TIGERS BE STILL
TIGERS BE STILL
Reviewed by Jeffrey R Smith of the San Francisco Bay Area Theatre Critics Circle
Amy Glazer takes this lively psycho-comedy and keeps the Aspidistras Flying and the laughter rolling from curtain to curtain.
TIGERS BE STILL by Kim Rosenstock makes a close brush with BEYOND THERAPY by Christopher Durang.
Redemptively, Rosenstock’s characters are not quite beyond therapy and a determined, hopeful and iron-willed Sherry—played beautifully and most convincingly by Melissa Quine—is willing to intervene, applying gentle back stick pressure, in an effort to pull everyone out of his or her nose dive.
Sherry is the stage’s answer to Amelie, the French Montmarte Miracle Worker created by writers Jean-Pierre Jeunet and Guillaume Laurant, and directed by Jean-Pierre Jeunet in the 2001 film.
While Amelie mends the lives of the wretches of Montmarte, Sherry resuscitates the entire cast and then some at the San Francisco Playhouse.
Sherry’s sister, Grace—an emotional basket case whose only strong suits are her proclivity for undiluted Jack Daniels and her excellent choice of movies to wit: TOPGUN—is a major part of Sherry’s case load.
The pathetic Grace—delightfully played to wretched excess by Rebecca Schweitzer— is a vengeful woman jilted at the threshold of the church and an inevitably dysfunction marriage.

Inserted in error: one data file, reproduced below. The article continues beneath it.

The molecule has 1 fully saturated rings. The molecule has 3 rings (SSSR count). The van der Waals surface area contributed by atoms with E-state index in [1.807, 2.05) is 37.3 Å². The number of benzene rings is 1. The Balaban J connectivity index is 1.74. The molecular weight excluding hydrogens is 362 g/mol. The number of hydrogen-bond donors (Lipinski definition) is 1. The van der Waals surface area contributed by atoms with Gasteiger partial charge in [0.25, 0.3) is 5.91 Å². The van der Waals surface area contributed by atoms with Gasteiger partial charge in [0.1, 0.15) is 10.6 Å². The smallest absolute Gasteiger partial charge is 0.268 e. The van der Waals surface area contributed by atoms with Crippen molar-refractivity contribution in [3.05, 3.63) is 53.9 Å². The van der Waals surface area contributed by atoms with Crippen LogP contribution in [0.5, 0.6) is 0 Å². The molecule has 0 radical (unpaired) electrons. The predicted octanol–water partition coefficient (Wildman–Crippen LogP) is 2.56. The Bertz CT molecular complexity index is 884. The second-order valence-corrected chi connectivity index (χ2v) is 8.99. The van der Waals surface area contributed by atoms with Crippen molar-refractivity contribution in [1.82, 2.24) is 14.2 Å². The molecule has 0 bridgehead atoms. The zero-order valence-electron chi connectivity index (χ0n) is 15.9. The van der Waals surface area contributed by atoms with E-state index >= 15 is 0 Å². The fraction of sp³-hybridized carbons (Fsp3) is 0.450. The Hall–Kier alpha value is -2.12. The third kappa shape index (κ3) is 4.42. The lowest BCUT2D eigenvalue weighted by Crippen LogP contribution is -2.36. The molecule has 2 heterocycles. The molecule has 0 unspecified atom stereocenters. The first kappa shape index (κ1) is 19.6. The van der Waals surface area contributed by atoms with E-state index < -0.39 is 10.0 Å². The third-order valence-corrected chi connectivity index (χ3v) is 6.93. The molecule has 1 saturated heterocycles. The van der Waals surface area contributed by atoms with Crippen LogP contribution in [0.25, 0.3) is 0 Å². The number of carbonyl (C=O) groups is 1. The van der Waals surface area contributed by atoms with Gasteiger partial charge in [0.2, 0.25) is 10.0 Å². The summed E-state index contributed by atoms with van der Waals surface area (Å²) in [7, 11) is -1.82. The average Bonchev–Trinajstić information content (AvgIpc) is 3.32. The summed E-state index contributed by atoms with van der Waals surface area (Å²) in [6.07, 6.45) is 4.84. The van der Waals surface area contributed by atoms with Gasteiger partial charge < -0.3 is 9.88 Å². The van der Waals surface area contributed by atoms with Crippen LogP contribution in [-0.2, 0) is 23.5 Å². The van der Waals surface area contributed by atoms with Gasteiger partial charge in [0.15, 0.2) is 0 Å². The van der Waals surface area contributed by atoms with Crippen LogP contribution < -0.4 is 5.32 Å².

In a spiral of self-absorption; Grace trundles from bed to couch, wading through a slough of self-pity every inch of the way; were it not for the Jack and constant reruns of TOPGUN, one would say her life was pretty much a waste—but then again, how do you argue with good taste?
Zack too is on the ropes, about to go down for the count or get knocked out of the ring of life.
Rising stage star Jeremy Kahn rightly plays Zack: a recent high school grad who finds himself in limbo and arrested development after wrapping his mother around a tree in a car wreck.
Mysteriously, Jeremy’s Zack is more a stoner than an emotionally fried and guilt ridden adolescent: he seems to have patterned his existential angst more from Cheech and Chong than Mike Nichol’s Benjamin Braddock.
Like a meteor landing on the stage, award winning Bill English jumps into the fray, filling in for Remi Sandri as Joseph, the Elementary School Principal who keeps a shot-gun, which he erroneously refers to as a rifle—ah city slickers—locked and loaded to ward off an escaped tiger.
Bill has the ability to translucently laminate his character, a laid back exterior, overlaying a concerned and loving parent to Zack, overlaying a tormented and lonely man who has lost both his wife and the love of his life—that would be two women.
No matter how many loose ends and frayed lives there are, Sherry is there to knit things together and give everyone a swift kick in the butt to get them moving down the highway of life again.
It is Melissa Quine as Sherry who takes a story of human wreckage and makes it into a feel good comedy—it’s a wonderful piece of alchemy worth seeing.
If you like sensitive comedy, hurry, the show closes September 10th, call 415-677-9595 or surf over to www.sfplayhouse.org.